If still an issue, you'll need to check the service on every server in the farm (not SQL obviously). Using Administrative Tools > Services (or Run > services.msc) and check the service:


As you can see by the above, it is set to Automatic but isn't running. Simply start it (on all servers).

NOTE: If you do NOT see the service, you have to install it (on any server where it is not found) - this can be done from here: 
C:\Windows\Microsoft.NET\Framework64\v4.0.30319\SMSvcHost.exe

However, I've found that is not enough in most cases - as you can see there are two other services (Net.Tcp) that are also set to Automatic but not running:


Start the Net.Tcp Listerner Adapter service which will also start the Net.Tcp Port Sharing Service.

Return to the Health Analyzer and click Reanalyze Now and the problem should go away.





Friday, June 3, 2016

SharePoint 2016 Installation Pre-Requisites and Error trying to use Setup.exe

For most of the 2016 installs I've done, there's been no issue however came across a really dumb one this morning setting up a new farm.

Installation of the pre-reqs went just fine or so I thought; I had to run them and the systems rebooted 3 times. One didn't request a boot; apparently, though it had run through the pre-requisites it actually did not (I found this out when I went to install SharePoint and said they were missing).

Another odd thing - after the pre-requisites were finally installed on all the servers, I started the install on the first one by opening the DVD drive (this is a VM) and tried clicking on the Setup.exe. Splash started to come up but with no color? Then it displayed an error that necessary setup files were missing.

Took a few to find it - so here's the fix - open up the Control Panel and type in AutoPlay in the search box. Click the link to 'Start or stop using AutoPlay for all media and devices'. For the 'Removable drive' option, change it to 'Ask me every time' and close the control panel.

Now return to the install media, right click on the drive and select "Install or run program from your media" - splash should come up as it is supposed to and you proceed with the installation.

One other tip - be prepared to wait a bit - the installation takes a bit longer than 2013.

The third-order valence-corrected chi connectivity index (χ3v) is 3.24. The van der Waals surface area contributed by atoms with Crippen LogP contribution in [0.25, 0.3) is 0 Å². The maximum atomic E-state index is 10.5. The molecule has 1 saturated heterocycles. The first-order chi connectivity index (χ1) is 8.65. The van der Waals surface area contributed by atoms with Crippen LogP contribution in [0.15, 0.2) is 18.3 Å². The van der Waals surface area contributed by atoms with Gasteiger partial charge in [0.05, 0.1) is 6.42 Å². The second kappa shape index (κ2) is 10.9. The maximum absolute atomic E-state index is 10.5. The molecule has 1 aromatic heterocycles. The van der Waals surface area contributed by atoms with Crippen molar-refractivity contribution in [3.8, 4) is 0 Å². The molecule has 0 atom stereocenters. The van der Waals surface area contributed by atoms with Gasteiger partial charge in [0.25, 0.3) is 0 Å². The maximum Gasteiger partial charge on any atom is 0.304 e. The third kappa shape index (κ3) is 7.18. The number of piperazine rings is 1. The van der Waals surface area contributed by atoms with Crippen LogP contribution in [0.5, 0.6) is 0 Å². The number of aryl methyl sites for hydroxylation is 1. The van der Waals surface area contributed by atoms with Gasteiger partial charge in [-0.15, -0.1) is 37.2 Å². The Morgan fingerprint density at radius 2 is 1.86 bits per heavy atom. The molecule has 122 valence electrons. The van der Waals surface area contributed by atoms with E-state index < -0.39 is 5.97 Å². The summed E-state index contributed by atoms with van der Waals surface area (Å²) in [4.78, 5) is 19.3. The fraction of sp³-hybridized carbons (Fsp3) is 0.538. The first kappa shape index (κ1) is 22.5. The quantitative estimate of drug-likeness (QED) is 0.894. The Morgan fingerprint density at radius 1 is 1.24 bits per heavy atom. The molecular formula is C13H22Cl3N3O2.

Tuesday, March 22, 2016

SharePoint, BlobCache and HTTP 304's (2013/2016)

As we all know, the "BlobCache" for SharePoint is disabled by default. There are three specific lines that define this in the web.config of the site. The first is the blob cache (and location):

<BlobCache location="C:\BlobCache\" path="\.(gif|jpg|jpeg|jpe|jfif|bmp|dib|tif|tiff|themedbmp|themedcss|themedgif|themedjpg|themedpng|ico|png|wdp|hdp|css|js|asf|avi|flv|m4v|mov|mp3|mp4|mpeg|mpg|rm|rmvb|wma|wmv|ogg|ogv|oga|webm|xap)$" maxSize="10" enabled="false" />

The output cache profiles:

<OutputCacheProfiles useCacheProfileOverrides="false" varyByHeader="" varyByParam="*" varyByCustom="" varyByRights="true" cacheForEditRights="false" />

And the output cache size in MB:


<ObjectCache maxSize="100" />

All of these must be updated for a production site. First off, the Blob Cache - it must be on a drive OTHER than C: and must be enabled. In addition, it is necessary to add the 'max-age" for the blob's otherwise requests to the site will generate lots of HTTP 304's (304 is a successful pull from cache but without the max-age set to a day, it will require two hits and is a drag on performace). 

As we SHOULD all know, you never make hand changes to the web.config in SharePoint. SharePoint stores the web.config in the database and will periodically overwrite the web.config file on disk (particularly true in a multi-server environment). Changes must ALWAYS use the SPWebConfigModification object either using the Object Model or using PowerShell. You would be surprised at the supposed 'experts' that don't know this.

The following PowerShell scripts will update all three of the lines above using SPWebConfigModification. Each of these changes can be identified by the "owner" specified in the script (example: BlobCacheChg) - this allows them to be removed if necessary.

First to change the Blob Cache settings (note the settings in blue):

# SCRIPT FOR UPDATING THE BLOB CACHE:
#
# Get a reference to the object:
$configModEnable = New-Object Microsoft.SharePoint.Administration.SPWebConfigModification
# First enable the cache - set the path of the entry to change
$configModEnable.Path = "configuration/SharePoint/BlobCache"
# Get the enabled attribute:
$configModEnable.Name = "enabled"
# Set the value to true:
$configModEnable.Value = "true"
# Set the sequence (a single modification so 0):
$configModEnable.Sequence = 0
# Set the owner value:
$configModEnable.Owner = "BlobCacheChg"
# Now set the modification type (EnsureAttribute):
$configModEnable.Type = 1
#
# Get a reference to the object:
$configModSetLocation = New-Object Microsoft.SharePoint.Administration.SPWebConfigModification
# First enable the cache - set the path of the entry to change
$configModSetLocation.Path = "configuration/SharePoint/BlobCache"
# Get the location attribute:
$configModSetLocation.Name = "location"
# Set the value to true:
$configModSetLocation.Value = "e:\BlobCache\"
# Set the sequence (a single modification so 0):
$configModSetLocation.Sequence = 0